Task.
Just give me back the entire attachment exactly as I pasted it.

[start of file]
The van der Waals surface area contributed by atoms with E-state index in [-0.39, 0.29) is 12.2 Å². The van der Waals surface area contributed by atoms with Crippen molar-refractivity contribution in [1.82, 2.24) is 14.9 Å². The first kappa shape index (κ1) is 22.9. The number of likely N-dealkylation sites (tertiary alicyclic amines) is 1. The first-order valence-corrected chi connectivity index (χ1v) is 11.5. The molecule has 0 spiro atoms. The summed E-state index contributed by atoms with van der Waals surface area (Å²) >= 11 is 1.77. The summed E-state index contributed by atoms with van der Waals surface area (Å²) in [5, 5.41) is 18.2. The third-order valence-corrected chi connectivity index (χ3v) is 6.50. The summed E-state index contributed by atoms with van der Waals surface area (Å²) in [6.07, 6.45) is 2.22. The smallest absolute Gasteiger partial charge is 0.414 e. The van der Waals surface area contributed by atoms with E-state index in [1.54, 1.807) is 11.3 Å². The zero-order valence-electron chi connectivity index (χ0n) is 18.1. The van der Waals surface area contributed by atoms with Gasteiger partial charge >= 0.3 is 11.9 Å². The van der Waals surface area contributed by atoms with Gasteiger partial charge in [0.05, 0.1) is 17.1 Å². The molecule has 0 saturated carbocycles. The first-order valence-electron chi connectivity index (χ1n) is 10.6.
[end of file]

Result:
The van der Waals surface area contributed by atoms with E-state index in [-0.39, 0.29) is 12.2 Å². The van der Waals surface area contributed by atoms with Crippen molar-refractivity contribution in [1.82, 2.24) is 14.9 Å². The first kappa shape index (κ1) is 22.9. The number of likely N-dealkylation sites (tertiary alicyclic amines) is 1. The first-order valence-corrected chi connectivity index (χ1v) is 11.5. The molecule has 0 spiro atoms. The summed E-state index contributed by atoms with van der Waals surface area (Å²) >= 11 is 1.77. The summed E-state index contributed by atoms with van der Waals surface area (Å²) in [5, 5.41) is 18.2. The third-order valence-corrected chi connectivity index (χ3v) is 6.50. The summed E-state index contributed by atoms with van der Waals surface area (Å²) in [6.07, 6.45) is 2.22. The smallest absolute Gasteiger partial charge is 0.414 e. The van der Waals surface area contributed by atoms with E-state index in [1.54, 1.807) is 11.3 Å². The zero-order valence-electron chi connectivity index (χ0n) is 18.1. The van der Waals surface area contributed by atoms with Gasteiger partial charge >= 0.3 is 11.9 Å². The van der Waals surface area contributed by atoms with Gasteiger partial charge in [0.05, 0.1) is 17.1 Å². The molecule has 0 saturated carbocycles. The first-order valence-electron chi connectivity index (χ1n) is 10.6.